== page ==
In part one of this series, we took a brief look at the two types of piracy that the movie studios, record labels, and other content providers are worried about. There are the “for profit” pirates who want to make money, and then there are the people who want to make some use of a copyrighted work. (Yes, there’s also a segment of people who want the content but just don’t want to pay for it. For now, we’re lumping them in with the for profit pirates.)
Although the “for profit” pirates are the greater threat to the entertainment industry, they are pushing for laws to allow them to go after people who have fair use rights as well. In the eyes of the MPAA and the RIAA, there is no difference between the two. The federal Immigration and Customs Enforcement agency (ICE) investigates pirates who try to get illicit goods into U.S. markets, and every once in a while we hear about some bust that yielded thousands of pirated copies of the latest Britney Spears CD or something like that. I’ve seen one case involving local law enforcement where a drug bust uncovered a DVD pirating operation as well. It wasn’t a large scale operation, but the people behind it made a little money off of it.
Law enforcement does a good job of investigating and taking down plenty of counterfeiting operations, and the entertainment industry is justifiably pleased by their efforts. What is worrisome, however, is that the industry wants to have a similarly heavy hand in the civil side of the world to go after what they perceive to be online, non-profit pirates.
Presently, federal law gives copyright owners a very effective tool to deal with people who misuse copyrighted content. The Digital Millennium Copyright Act allows a copyright owner to notify a web site operator of infringing content, and the operator is required to take the material down. The person who posted the material can then ask the web site operator to restore the content by explaining why the fair use doctrine applies. If the two sides do not agree that fair use applies, they have the courts where they can resolve the issue of fair use. The problem with this balanced approach is that the entertainment industry uses a chainsaw when a scalpel is all that is needed.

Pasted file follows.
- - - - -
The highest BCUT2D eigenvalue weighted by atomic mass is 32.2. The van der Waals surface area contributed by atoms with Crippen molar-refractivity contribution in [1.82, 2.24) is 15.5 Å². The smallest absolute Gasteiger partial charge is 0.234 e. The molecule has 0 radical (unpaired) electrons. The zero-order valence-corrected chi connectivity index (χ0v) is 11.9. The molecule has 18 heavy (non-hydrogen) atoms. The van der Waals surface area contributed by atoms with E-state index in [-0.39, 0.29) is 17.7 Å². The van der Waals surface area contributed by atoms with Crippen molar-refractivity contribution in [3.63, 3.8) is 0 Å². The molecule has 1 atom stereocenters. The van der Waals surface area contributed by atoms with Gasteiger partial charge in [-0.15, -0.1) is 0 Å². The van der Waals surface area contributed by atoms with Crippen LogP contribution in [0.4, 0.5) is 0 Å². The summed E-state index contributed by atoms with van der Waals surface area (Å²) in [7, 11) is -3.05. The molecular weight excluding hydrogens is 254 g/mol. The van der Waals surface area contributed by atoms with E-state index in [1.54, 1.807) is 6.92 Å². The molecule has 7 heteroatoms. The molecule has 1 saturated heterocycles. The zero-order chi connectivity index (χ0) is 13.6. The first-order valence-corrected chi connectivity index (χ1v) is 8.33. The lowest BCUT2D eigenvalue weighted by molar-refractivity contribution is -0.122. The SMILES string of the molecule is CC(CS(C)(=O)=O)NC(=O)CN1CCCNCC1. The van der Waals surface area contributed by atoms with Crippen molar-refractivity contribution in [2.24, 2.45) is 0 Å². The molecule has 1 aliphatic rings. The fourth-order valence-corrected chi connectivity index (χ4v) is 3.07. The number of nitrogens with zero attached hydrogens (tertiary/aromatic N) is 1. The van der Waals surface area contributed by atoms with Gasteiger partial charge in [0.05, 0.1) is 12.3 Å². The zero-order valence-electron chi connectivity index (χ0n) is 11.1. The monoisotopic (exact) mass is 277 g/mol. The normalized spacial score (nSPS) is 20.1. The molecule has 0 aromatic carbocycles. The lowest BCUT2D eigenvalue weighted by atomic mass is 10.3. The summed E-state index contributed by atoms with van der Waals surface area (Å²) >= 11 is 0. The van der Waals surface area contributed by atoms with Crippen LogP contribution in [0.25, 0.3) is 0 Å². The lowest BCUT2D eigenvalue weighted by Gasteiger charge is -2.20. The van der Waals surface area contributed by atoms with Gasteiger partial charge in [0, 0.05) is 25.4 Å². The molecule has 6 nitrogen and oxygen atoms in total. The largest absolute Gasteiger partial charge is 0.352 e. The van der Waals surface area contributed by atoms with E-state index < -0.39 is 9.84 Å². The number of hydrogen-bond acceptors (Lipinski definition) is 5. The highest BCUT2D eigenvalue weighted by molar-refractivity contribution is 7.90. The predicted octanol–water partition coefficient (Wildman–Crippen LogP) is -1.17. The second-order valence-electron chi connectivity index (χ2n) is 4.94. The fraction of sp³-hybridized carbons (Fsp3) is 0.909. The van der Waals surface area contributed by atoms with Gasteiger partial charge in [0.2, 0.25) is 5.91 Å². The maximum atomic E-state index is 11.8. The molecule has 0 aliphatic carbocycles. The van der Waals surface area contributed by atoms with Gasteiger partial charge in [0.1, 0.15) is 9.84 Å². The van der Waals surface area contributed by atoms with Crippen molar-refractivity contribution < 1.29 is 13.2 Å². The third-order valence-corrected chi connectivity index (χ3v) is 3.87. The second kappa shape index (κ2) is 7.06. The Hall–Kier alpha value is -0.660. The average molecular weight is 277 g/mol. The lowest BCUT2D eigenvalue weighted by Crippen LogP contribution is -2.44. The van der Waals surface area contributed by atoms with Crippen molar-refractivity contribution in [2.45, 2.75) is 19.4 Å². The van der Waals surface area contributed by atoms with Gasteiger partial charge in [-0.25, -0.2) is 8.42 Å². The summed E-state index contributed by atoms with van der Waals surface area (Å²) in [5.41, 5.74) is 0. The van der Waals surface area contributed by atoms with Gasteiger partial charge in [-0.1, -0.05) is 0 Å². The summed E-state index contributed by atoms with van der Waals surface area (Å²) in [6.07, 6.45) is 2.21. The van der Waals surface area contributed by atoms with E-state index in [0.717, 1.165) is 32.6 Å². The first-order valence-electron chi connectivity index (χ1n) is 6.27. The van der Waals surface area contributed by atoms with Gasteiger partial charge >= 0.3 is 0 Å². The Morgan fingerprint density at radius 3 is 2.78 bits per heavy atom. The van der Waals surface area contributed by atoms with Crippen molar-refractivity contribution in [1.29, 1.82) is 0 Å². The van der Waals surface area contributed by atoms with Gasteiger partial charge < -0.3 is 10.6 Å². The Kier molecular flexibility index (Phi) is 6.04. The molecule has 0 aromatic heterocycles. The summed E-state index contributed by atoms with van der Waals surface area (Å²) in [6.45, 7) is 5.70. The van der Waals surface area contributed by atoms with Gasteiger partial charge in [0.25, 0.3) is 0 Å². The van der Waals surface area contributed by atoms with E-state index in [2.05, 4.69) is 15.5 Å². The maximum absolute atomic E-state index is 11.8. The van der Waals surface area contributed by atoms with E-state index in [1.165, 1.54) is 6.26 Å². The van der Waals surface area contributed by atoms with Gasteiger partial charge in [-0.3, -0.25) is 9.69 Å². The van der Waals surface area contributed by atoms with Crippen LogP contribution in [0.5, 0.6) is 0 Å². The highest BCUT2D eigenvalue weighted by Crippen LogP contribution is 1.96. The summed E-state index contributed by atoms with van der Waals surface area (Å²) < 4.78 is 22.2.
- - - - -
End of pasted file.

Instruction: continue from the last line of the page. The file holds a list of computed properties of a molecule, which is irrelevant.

There are many reports about copyright owners issuing DMCA takedown notices for things they do not actually own. Ars Technica reported last November about Warner Brothers doing exactly this. December of last year saw the big “Megaupload” controversy explode, with Universal Music Group even issuing takedown notices against online news coverage of the issue.
Not content with this ability, the entertainment industry has been pushing for legislation that would allow them to require entire web sites to be taken down. The so-called Stop Online Piracy Act (in the U.S. House) and the PROTECT IP Act (in the U.S. Senate) are the gifts to the entertainment industry in recognition of their huge campaign contributions. Three law professors, writing in the Stanford Law Review (not exactly a fifth-tier publication) have concluded that these laws, if enacted, would be unconstitutional and “break the Internet.” Tech companies like Google and interest groups like the Electronic Frontier Foundation have worked hard to lobby against these bills, arguing that they will stifle innovation online.
The battle was expected to come to a crescendo right before Christmas, but legislative leaders decided to renew their fight to get the bills passed after the new year. The reasons to oppose these bills are the same, and I commend you to this article, Kill Switch, for a wonderful explanation and a call to action.